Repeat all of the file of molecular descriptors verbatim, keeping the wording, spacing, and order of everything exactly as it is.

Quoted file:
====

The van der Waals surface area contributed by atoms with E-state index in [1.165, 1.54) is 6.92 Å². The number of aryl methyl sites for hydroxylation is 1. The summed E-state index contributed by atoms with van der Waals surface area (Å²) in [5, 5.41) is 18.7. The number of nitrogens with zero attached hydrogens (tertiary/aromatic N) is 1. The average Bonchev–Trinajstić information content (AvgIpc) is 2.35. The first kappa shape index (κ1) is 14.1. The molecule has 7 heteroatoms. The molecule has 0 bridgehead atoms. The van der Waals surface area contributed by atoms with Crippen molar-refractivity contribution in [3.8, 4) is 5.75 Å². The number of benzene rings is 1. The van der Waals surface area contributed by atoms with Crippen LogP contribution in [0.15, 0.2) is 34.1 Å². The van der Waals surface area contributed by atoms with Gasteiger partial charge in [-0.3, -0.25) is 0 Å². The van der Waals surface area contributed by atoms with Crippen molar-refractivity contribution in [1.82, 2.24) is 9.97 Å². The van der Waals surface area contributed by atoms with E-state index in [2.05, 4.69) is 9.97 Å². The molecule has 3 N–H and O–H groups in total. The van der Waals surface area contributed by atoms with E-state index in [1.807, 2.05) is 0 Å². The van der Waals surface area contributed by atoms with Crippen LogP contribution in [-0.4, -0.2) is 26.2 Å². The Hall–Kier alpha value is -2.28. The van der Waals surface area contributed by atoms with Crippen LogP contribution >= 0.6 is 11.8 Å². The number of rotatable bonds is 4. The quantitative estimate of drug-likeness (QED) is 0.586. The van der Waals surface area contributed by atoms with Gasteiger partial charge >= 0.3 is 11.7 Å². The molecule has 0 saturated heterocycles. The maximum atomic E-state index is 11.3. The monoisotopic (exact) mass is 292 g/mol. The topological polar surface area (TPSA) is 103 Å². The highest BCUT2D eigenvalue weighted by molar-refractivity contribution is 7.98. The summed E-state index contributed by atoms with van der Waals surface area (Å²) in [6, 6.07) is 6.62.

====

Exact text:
The van der Waals surface area contributed by atoms with E-state index in [1.165, 1.54) is 6.92 Å². The number of aryl methyl sites for hydroxylation is 1. The summed E-state index contributed by atoms with van der Waals surface area (Å²) in [5, 5.41) is 18.7. The number of nitrogens with zero attached hydrogens (tertiary/aromatic N) is 1. The average Bonchev–Trinajstić information content (AvgIpc) is 2.35. The first kappa shape index (κ1) is 14.1. The molecule has 7 heteroatoms. The molecule has 0 bridgehead atoms. The van der Waals surface area contributed by atoms with Crippen molar-refractivity contribution in [3.8, 4) is 5.75 Å². The number of benzene rings is 1. The van der Waals surface area contributed by atoms with Crippen LogP contribution in [0.15, 0.2) is 34.1 Å². The van der Waals surface area contributed by atoms with Gasteiger partial charge in [-0.3, -0.25) is 0 Å². The van der Waals surface area contributed by atoms with Crippen molar-refractivity contribution in [1.82, 2.24) is 9.97 Å². The van der Waals surface area contributed by atoms with E-state index in [2.05, 4.69) is 9.97 Å². The molecule has 3 N–H and O–H groups in total. The van der Waals surface area contributed by atoms with E-state index in [1.807, 2.05) is 0 Å². The van der Waals surface area contributed by atoms with Crippen LogP contribution in [-0.4, -0.2) is 26.2 Å². The Hall–Kier alpha value is -2.28. The van der Waals surface area contributed by atoms with Crippen LogP contribution >= 0.6 is 11.8 Å². The number of rotatable bonds is 4. The quantitative estimate of drug-likeness (QED) is 0.586. The van der Waals surface area contributed by atoms with Gasteiger partial charge >= 0.3 is 11.7 Å². The molecule has 0 saturated heterocycles. The maximum atomic E-state index is 11.3. The monoisotopic (exact) mass is 292 g/mol. The topological polar surface area (TPSA) is 103 Å². The highest BCUT2D eigenvalue weighted by molar-refractivity contribution is 7.98. The summed E-state index contributed by atoms with van der Waals surface area (Å²) in [6, 6.07) is 6.62.